Barbara Villiers, by Richard Gibson, c1663, 9cm long
The Duchess was wearing a gold dress with puffed sleeves, slashed to reveal white underdress and fastened at shoulder with three pearl-set bands. She had a diamond-set crucifix worn at corsage, pearl necklace and drop-pearl earrings and partly upswept dark hair dressed with further pearls. The background was non-specific, except for a pillar.
Like all beauties at court, the model was depicted as if she just got out of bed from a spot of mid afternoon delight – dressed in a house-dress with masses of auburn hair, slanting and heavy-lidded eyes, creamy skin and a sexy mouth.
The miniature was done in watercolours on vellum, inside an oval, gilt-metal frame with spiral cresting. According to a catalogue from a 1974 exhibition called Samuel Cooper and His Contemporaries (D Foskett, London, 1975), this miniature was by family descent from Robert, 2nd Earl of Sunderland, who was the grandson of William, 2nd Baron Spencer. It is only 9 cm at its longest.
Barbara (1640–1709) had come from ennobled families on both her mother's and father's side, but she didn't hit pay dirt until she became King Charles II's mistress in 1660. At that stage she still theoretically married to Roger Palmer, although they separated in 1662. As a reward for her services, the King made her husband "Baron Limerick" and "Earl of Castlemaine" in 1661. Palmer was certainly laying down his wife for his king and country.
The court of King Charles II must have been very busy indeed - Barbara was openly and famously one of his long term mistresses. Together they had (at least) five children, all of whom he acknowledged and gave titles and land to. In June 1670 Charles created her Baroness Nonsuch and owner of Nonsuch Palace. Then he showered her with titles, making her "Countess of Castlemaine" and "Duchess of Cleveland".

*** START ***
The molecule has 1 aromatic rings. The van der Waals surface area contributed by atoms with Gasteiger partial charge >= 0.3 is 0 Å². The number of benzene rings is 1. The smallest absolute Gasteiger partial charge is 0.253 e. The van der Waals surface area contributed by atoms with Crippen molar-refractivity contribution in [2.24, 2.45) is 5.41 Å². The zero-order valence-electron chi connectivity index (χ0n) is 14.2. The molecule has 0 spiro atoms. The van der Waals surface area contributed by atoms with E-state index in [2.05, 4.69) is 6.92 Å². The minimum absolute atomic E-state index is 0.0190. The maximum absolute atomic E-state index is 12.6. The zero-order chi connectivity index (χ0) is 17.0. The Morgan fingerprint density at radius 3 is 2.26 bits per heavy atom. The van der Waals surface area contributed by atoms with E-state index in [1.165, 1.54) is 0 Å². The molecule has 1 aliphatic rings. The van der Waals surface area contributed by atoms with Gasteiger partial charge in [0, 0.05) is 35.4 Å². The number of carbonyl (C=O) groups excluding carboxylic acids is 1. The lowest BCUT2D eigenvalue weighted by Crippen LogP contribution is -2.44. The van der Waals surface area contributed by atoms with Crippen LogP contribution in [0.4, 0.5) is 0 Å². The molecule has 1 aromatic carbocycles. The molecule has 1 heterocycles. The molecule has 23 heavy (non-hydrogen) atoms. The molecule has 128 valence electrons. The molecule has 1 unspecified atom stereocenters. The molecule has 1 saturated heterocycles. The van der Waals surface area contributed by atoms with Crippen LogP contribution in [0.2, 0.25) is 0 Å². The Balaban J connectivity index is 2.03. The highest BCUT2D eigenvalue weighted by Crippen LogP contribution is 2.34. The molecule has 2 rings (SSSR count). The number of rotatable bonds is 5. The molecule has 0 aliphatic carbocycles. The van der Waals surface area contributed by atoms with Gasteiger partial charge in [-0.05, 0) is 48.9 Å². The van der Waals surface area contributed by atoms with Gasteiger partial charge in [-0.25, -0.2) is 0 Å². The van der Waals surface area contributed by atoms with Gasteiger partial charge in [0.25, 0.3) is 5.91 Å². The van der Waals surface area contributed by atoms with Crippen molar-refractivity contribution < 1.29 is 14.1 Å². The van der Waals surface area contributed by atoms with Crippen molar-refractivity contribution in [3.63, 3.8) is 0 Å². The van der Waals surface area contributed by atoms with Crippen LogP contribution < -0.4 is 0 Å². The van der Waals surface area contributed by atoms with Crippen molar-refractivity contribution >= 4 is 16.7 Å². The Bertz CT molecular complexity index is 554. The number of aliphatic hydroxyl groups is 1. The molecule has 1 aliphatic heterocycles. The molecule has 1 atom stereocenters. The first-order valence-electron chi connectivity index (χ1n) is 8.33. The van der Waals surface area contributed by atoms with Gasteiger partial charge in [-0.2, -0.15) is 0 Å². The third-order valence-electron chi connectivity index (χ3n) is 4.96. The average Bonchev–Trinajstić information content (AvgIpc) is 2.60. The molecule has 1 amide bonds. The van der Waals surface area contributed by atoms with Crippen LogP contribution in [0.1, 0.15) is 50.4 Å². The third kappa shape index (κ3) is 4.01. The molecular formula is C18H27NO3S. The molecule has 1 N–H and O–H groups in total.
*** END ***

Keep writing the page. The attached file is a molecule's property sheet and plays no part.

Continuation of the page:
Barbara Villiers, Duchess of Cleveland,
painted by Peter Lely in 1666
In Dec 1663, Barbara decided to convert to Catholicism, possibly in an attempt to consolidate her position with the King. Or perhaps to reconcile with her Catholic husband.
Other stunning portrait miniatures were painted in the C17th by the Hilliards, Peter Cross, John Hoskins, Samuel Cooper, Thomas Flatman, Cornelis Janssens van Ceulen-Johnson and the Olivers. Since the world of portrait miniatures was rather specialised, it did not surprise me in the least that several of the finest artists were closely related: Nicholas Hilliard was succeeded by his son Lawrence Hilliard (died 1640); his technique was similar to that of his father, but bolder and more colourful. Isaac Oliver and his son Peter Oliver (died 1648) succeeded Hilliard. John Hoskins (died 1664) was the uncle and art teacher of Samuel Cooper.
For some lovely examples of portrait miniatures, see the blog A Private Portrait Miniature Collection.